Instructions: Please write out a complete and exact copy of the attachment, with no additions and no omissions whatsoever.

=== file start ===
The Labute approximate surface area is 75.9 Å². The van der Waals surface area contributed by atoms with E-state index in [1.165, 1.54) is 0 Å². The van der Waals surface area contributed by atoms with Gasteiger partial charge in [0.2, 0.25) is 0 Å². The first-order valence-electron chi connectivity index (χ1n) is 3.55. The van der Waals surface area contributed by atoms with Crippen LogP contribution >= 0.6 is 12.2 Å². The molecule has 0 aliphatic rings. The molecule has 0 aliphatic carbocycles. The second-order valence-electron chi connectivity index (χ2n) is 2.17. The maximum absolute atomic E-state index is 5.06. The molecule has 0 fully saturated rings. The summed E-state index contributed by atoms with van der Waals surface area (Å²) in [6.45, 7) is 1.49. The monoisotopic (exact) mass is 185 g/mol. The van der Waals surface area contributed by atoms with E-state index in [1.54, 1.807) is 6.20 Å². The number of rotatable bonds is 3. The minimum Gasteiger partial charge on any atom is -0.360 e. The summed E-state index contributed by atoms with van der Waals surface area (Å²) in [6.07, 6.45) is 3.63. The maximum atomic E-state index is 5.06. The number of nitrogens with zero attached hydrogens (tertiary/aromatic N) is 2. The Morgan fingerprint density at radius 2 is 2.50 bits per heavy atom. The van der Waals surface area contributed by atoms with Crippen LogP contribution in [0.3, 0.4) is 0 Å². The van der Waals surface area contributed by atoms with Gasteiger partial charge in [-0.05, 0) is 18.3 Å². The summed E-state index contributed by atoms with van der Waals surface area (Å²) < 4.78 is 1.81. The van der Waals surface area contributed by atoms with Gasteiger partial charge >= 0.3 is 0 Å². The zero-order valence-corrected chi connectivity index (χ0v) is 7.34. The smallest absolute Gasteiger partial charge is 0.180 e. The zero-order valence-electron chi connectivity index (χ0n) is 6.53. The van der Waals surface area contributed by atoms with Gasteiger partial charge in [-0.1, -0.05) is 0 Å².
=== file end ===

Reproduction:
The Labute approximate surface area is 75.9 Å². The van der Waals surface area contributed by atoms with E-state index in [1.165, 1.54) is 0 Å². The van der Waals surface area contributed by atoms with Gasteiger partial charge in [0.2, 0.25) is 0 Å². The first-order valence-electron chi connectivity index (χ1n) is 3.55. The van der Waals surface area contributed by atoms with Crippen LogP contribution >= 0.6 is 12.2 Å². The molecule has 0 aliphatic rings. The molecule has 0 aliphatic carbocycles. The second-order valence-electron chi connectivity index (χ2n) is 2.17. The maximum absolute atomic E-state index is 5.06. The molecule has 0 fully saturated rings. The summed E-state index contributed by atoms with van der Waals surface area (Å²) in [6.45, 7) is 1.49. The monoisotopic (exact) mass is 185 g/mol. The van der Waals surface area contributed by atoms with E-state index in [1.54, 1.807) is 6.20 Å². The number of rotatable bonds is 3. The minimum Gasteiger partial charge on any atom is -0.360 e. The summed E-state index contributed by atoms with van der Waals surface area (Å²) in [6.07, 6.45) is 3.63. The maximum atomic E-state index is 5.06. The number of nitrogens with zero attached hydrogens (tertiary/aromatic N) is 2. The Morgan fingerprint density at radius 2 is 2.50 bits per heavy atom. The van der Waals surface area contributed by atoms with Crippen LogP contribution in [0.3, 0.4) is 0 Å². The van der Waals surface area contributed by atoms with Gasteiger partial charge in [-0.05, 0) is 18.3 Å². The summed E-state index contributed by atoms with van der Waals surface area (Å²) < 4.78 is 1.81. The van der Waals surface area contributed by atoms with Gasteiger partial charge >= 0.3 is 0 Å². The zero-order valence-corrected chi connectivity index (χ0v) is 7.34. The smallest absolute Gasteiger partial charge is 0.180 e. The zero-order valence-electron chi connectivity index (χ0n) is 6.53. The van der Waals surface area contributed by atoms with Gasteiger partial charge in [-0.1, -0.05) is 0 Å².